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The Book Thief - Summer Reading Project

Mikaela Kufrovich and Alexis Fichtel
by

Mikaela Kufrovich

on 5 October 2012

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Transcript of The Book Thief - Summer Reading Project

"The Book Thief"
Markus Zusak Quotations Conflict Symbols Accordion “Liesel, in the act of watching, was already noticing the similarities between this stranger and herself.. They both arrived in a state of agitation on Himmel Street. They both nightmared.” (Zusak 206) “Lisel came out. The hugged and cried and fell to the floor.” (Zuzak 548) “They became good friends, and when the man was sick, the word shaker allowed a single teardrop to fall on his face. The tear was made of friendship – a single word – and it dried and became a seed.” (Zusak 446) Mikaela Kufrovich & Alexis Fichtel
Ms. Obas - Period 4
4 October 2012 Setting The Life of the
Word-Shaker Liesel has first discovered this strange man, Max, sleeping in her room. Even though she has never met him, she already feels as though they have a connection. This quote is significant to the motif of friendship because it foreshadows that maybe the stranger and Liesel will have a relationship. Their relationship will be a difficult one to have, because she is German and he is Jewish, and their friendship would be frowned upon. The following quote came from a book that Max gave Liesel for her birthday before he left. In the quote, the seed represents friendship, at first Liesel and Max were two strangers, but now they have grown closer and a seed has been planted. With time the seed will grow and blossom into a friendship that both Liesel and Max need. After the war is over, Max returns from the concentration camps and visits Alex Stiners shop. By doing this he hopes to find Liesel again, and he is successful. This quote shows that the “seed” of friendship" never died, even through the rough times and the war, the seed still prospered. The forbidden seed blossomed into a beautiful flower that can now be shown to the world. The setting takes place in the outskirts of Munich on a street named Himmel. At first the narrator describes the streets in a gloomy, spiteful way to show how Liesel is feeling about being abandoned by her own mother. As the story progresses, Liesel begins to enjoy living with her foster parents. She even makes friends with the Jewish man that’s hiding in her basement. Because she is happier, the attitude toward the town changes. Alexis' Theme Paragraph
It takes a large amount of courage to do things that can establish who one is as a person. Liesel Meminger is put in many situations that require courage to make big life changing decisions. The biggest situation that Liesel was put in was whether or not to keep her secret about being friends with a Jewish man. Her courage comes to her when she sees max looking for her in one of the parades. “The book thief stepped onto the road. Never had a movement been such a burden. Never had a heart been so definite and big in her adolescent chest. She stepped forward and said, very quietly, ‘He’s looking for me’” (Zuzak 510). Liesel made the courage to show the world that she cared for a Jewish man. She did not care about the consequences of her actions, instead she did what she thought was right, and at the end it paid off. The narrator, Death, views his duty as dismal and constant. He distracts himself from the endless task by comparing the color of the sky to the life that the dead have led, allowing him to gain insight into that person's life. This provides an outlet for some of the depression because by focusing on the colors, he does not have to think about the soul leaving Earth. The colors also serve as keys to unlock certain memories. Death recalls the white, black, and red to describe the instances he has seen her, setting her apart from the millions of other people he has met. These colors create the mood of the story through imagery. Whether it is the grey overcast symbolizing difficult times or a red sky foreshadowing death, the colors play a huge role on how the audience prepares for the upcoming chapter. They also connect to the setting of Nazi Germany because the colors Death sees around Liesel are the colors that make up the Nazi flag, relating to one of the main conflicts. The accordion is a central symbol for each of the main characters. It acts as a similar source of comfort for them as the colors do for Death. It all begins with Papa’s life being saved by Erik Vandenburg during WWII. The accordion belonged to Vandenburg, so when Papa brings it home, it forges a link between the two families. Papa finds comfort and friendship when he plays, but the accordion also creates a message of hope to him.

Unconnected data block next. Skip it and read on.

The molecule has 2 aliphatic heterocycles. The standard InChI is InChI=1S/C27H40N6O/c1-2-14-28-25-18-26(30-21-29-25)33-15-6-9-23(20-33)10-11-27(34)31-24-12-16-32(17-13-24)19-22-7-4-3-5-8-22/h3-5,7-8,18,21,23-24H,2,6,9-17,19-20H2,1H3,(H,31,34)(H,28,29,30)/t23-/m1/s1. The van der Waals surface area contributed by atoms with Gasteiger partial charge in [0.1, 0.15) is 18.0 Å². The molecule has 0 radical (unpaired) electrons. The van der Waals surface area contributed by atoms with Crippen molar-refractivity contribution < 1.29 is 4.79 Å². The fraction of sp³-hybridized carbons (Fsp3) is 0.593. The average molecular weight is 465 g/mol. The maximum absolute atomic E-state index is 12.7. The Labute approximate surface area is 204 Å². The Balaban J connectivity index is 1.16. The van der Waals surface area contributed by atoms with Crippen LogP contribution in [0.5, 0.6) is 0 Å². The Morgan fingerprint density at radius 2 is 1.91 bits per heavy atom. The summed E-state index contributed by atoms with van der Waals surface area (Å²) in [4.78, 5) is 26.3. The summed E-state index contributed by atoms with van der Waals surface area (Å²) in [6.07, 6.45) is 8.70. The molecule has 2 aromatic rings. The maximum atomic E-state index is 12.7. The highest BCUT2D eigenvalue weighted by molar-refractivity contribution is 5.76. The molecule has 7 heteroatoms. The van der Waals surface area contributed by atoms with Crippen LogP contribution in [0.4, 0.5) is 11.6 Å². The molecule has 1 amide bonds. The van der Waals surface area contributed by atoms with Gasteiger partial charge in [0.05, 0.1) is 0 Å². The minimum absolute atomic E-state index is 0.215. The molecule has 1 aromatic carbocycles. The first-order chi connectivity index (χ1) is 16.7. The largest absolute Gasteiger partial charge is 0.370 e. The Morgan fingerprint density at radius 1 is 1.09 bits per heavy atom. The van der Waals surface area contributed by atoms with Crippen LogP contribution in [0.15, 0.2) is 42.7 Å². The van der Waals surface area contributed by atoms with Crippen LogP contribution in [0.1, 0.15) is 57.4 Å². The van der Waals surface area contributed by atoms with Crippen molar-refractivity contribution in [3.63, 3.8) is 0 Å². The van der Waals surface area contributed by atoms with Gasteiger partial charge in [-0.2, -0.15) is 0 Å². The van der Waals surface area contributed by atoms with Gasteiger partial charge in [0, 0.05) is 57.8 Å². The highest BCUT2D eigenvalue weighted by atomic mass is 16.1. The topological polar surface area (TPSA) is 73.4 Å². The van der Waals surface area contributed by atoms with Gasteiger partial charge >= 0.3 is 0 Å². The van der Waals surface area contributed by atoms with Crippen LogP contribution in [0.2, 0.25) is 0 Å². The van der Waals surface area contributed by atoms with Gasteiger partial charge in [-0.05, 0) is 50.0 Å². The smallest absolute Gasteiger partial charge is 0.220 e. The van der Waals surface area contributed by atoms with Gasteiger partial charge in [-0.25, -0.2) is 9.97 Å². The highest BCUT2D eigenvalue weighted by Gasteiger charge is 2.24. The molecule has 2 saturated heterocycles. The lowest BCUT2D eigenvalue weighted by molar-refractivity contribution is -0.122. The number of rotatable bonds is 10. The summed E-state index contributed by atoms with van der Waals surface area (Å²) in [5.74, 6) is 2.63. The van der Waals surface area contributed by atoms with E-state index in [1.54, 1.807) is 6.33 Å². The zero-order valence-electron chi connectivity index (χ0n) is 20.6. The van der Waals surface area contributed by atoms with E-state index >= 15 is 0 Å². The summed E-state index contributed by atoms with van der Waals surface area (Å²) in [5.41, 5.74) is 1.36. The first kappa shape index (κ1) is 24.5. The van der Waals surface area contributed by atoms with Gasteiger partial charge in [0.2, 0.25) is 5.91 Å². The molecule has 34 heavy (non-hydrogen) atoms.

When Max hears Papa play the accordion, he thinks of a father he did not know and how he has survived so far undetected. It serves as proof to Max that he too can survive. Physically, the accordion is essentially what unites the two families and forever changes them and their opinions. From the moment Liesel arrives, the accordion is a symbol of hope and comfort. Her fondest memories of Hans are when he played for her. It is what causes the relationship between Papa and Liesel to flourish as she adjusts to her new home. As her words become her outlet, the music still has a soothing affect on her. Then, when she finds it in the rubble of Munich, it becomes a reminder of her great loss, but it is also means that she has survived. When Hans leaves for Essen, Rosa stares at the accordion at night, never daring to play a note. Hans becomes the accordion to her, and the reader is now aware of how much Rosa cares for Hans. She longs for her husband so much that just staring fills her with memories. At first, the snow is described as “murky” but as she becomes more content, her actions reflect this changing mood. She even builds a snowman with Max and her foster parents. As the novel comes to an end, the setting changes because Liesel can no longer live on Himmel Street. It serves as a reminder to her about the loved ones she's lost and the memories she has there. There is constant conflict in Liesel about her friendship with Max. Externally, society tells her that it is wrong to think of him as a human being because he is Jewish. This leads to her attempting to determine her own feelings in a controlling government set on suppressing her individuality. Through their words, Liesel realizes how much they have in common, and these similarities trigger Liesel's thinking, especially at the parade. She makes the decision to stand up for her friend as he struggles and she rebels against the typical way of thinking. The broad setting of Nazi Germany during WWII causes internal and external conflict with Liesel. Colors Work Cited Zusak, Markus. The Book Thief. New York: Random House Children's Books , 2005. Print. Mikaela's Theme Paragraph Mortality has a significant influence on the quality of lives led by all human beings. Although it is not thought about every day, it trails behind everyone, at every moment with few pausing to examine its impact. There is no questioning or preventing it, only making living life to the fullest a priority. In Markus Zusak’s The Book Thief, every character’s fate is spoiled by Death from the very beginning, stripping it of wonder. This forces the reader to concentrate on the relationships and how each character develops before meeting their end. The characters demonstrate that it is the journey taken that determines what colors are left behind.